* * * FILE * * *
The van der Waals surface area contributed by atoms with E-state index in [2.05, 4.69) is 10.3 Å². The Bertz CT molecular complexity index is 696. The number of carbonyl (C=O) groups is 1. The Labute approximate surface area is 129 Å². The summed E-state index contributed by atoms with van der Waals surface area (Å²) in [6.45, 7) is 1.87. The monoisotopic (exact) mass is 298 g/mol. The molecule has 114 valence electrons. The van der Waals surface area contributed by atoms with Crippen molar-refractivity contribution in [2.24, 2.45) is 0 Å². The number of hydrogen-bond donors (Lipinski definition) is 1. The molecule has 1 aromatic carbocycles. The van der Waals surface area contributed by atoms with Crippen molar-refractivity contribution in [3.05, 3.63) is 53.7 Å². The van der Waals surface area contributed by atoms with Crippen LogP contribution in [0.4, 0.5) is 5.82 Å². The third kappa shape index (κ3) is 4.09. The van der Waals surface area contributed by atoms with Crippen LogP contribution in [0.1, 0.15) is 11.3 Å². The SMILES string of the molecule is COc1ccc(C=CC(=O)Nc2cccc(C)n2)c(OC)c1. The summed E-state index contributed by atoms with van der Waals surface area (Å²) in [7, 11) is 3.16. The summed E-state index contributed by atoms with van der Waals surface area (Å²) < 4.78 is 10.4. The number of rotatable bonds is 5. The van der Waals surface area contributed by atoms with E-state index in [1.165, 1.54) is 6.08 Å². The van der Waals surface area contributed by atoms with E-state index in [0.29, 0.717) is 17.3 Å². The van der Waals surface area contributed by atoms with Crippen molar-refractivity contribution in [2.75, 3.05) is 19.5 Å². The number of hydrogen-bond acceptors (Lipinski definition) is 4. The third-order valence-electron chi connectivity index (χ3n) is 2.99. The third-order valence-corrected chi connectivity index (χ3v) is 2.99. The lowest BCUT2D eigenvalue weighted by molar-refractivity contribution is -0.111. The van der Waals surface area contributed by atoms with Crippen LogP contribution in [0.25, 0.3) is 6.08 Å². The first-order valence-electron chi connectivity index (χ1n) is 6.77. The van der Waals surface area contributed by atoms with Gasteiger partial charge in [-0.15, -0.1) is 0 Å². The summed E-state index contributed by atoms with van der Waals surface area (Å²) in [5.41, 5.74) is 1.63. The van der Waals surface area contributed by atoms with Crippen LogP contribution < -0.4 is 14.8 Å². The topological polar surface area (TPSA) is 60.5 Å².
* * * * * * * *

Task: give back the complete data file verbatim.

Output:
The van der Waals surface area contributed by atoms with E-state index in [2.05, 4.69) is 10.3 Å². The Bertz CT molecular complexity index is 696. The number of carbonyl (C=O) groups is 1. The Labute approximate surface area is 129 Å². The summed E-state index contributed by atoms with van der Waals surface area (Å²) in [6.45, 7) is 1.87. The monoisotopic (exact) mass is 298 g/mol. The molecule has 114 valence electrons. The van der Waals surface area contributed by atoms with Crippen molar-refractivity contribution in [2.24, 2.45) is 0 Å². The number of hydrogen-bond donors (Lipinski definition) is 1. The molecule has 1 aromatic carbocycles. The van der Waals surface area contributed by atoms with Crippen molar-refractivity contribution in [3.05, 3.63) is 53.7 Å². The van der Waals surface area contributed by atoms with Crippen LogP contribution in [0.4, 0.5) is 5.82 Å². The third kappa shape index (κ3) is 4.09. The van der Waals surface area contributed by atoms with Crippen LogP contribution in [0.1, 0.15) is 11.3 Å². The SMILES string of the molecule is COc1ccc(C=CC(=O)Nc2cccc(C)n2)c(OC)c1. The summed E-state index contributed by atoms with van der Waals surface area (Å²) in [7, 11) is 3.16. The summed E-state index contributed by atoms with van der Waals surface area (Å²) < 4.78 is 10.4. The number of rotatable bonds is 5. The van der Waals surface area contributed by atoms with E-state index in [1.165, 1.54) is 6.08 Å². The van der Waals surface area contributed by atoms with E-state index in [0.29, 0.717) is 17.3 Å². The van der Waals surface area contributed by atoms with Crippen molar-refractivity contribution in [2.75, 3.05) is 19.5 Å². The number of hydrogen-bond acceptors (Lipinski definition) is 4. The third-order valence-electron chi connectivity index (χ3n) is 2.99. The third-order valence-corrected chi connectivity index (χ3v) is 2.99. The lowest BCUT2D eigenvalue weighted by molar-refractivity contribution is -0.111. The van der Waals surface area contributed by atoms with Crippen LogP contribution in [0.25, 0.3) is 6.08 Å². The first-order valence-electron chi connectivity index (χ1n) is 6.77. The van der Waals surface area contributed by atoms with Gasteiger partial charge in [-0.15, -0.1) is 0 Å². The summed E-state index contributed by atoms with van der Waals surface area (Å²) in [5.41, 5.74) is 1.63. The van der Waals surface area contributed by atoms with Crippen LogP contribution < -0.4 is 14.8 Å². The topological polar surface area (TPSA) is 60.5 Å².